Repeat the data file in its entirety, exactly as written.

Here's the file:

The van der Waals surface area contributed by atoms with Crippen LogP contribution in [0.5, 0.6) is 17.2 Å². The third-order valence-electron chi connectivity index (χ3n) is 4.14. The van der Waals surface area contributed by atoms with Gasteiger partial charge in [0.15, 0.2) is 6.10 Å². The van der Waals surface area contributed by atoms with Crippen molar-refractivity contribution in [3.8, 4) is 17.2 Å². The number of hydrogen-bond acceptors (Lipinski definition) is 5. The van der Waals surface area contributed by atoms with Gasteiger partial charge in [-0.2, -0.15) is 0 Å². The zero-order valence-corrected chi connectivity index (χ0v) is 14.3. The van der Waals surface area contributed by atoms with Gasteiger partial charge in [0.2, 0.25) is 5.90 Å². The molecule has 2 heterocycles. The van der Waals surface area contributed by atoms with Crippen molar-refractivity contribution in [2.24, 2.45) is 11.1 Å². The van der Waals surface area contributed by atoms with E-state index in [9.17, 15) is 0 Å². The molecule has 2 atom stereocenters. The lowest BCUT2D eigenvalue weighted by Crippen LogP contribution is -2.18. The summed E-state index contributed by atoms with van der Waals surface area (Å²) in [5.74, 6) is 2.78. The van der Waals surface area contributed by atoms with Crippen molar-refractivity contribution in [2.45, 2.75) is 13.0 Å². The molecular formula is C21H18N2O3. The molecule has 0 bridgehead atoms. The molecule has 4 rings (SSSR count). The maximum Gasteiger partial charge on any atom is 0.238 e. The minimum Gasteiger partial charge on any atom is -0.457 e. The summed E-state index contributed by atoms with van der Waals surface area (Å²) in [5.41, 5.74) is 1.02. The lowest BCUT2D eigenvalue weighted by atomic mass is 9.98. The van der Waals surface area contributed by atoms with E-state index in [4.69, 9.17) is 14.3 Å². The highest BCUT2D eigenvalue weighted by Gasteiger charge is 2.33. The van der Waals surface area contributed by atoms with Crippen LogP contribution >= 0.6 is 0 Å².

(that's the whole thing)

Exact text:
The van der Waals surface area contributed by atoms with Crippen LogP contribution in [0.5, 0.6) is 17.2 Å². The third-order valence-electron chi connectivity index (χ3n) is 4.14. The van der Waals surface area contributed by atoms with Gasteiger partial charge in [0.15, 0.2) is 6.10 Å². The van der Waals surface area contributed by atoms with Crippen molar-refractivity contribution in [3.8, 4) is 17.2 Å². The number of hydrogen-bond acceptors (Lipinski definition) is 5. The van der Waals surface area contributed by atoms with Gasteiger partial charge in [-0.2, -0.15) is 0 Å². The zero-order valence-corrected chi connectivity index (χ0v) is 14.3. The van der Waals surface area contributed by atoms with Gasteiger partial charge in [0.2, 0.25) is 5.90 Å². The molecule has 2 heterocycles. The van der Waals surface area contributed by atoms with Crippen molar-refractivity contribution in [2.24, 2.45) is 11.1 Å². The van der Waals surface area contributed by atoms with E-state index in [9.17, 15) is 0 Å². The molecule has 2 atom stereocenters. The lowest BCUT2D eigenvalue weighted by Crippen LogP contribution is -2.18. The summed E-state index contributed by atoms with van der Waals surface area (Å²) in [5.74, 6) is 2.78. The van der Waals surface area contributed by atoms with Crippen molar-refractivity contribution in [2.45, 2.75) is 13.0 Å². The molecular formula is C21H18N2O3. The molecule has 0 bridgehead atoms. The molecule has 4 rings (SSSR count). The maximum Gasteiger partial charge on any atom is 0.238 e. The minimum Gasteiger partial charge on any atom is -0.457 e. The summed E-state index contributed by atoms with van der Waals surface area (Å²) in [5.41, 5.74) is 1.02. The lowest BCUT2D eigenvalue weighted by atomic mass is 9.98. The van der Waals surface area contributed by atoms with E-state index in [4.69, 9.17) is 14.3 Å². The highest BCUT2D eigenvalue weighted by Gasteiger charge is 2.33. The van der Waals surface area contributed by atoms with Crippen LogP contribution >= 0.6 is 0 Å².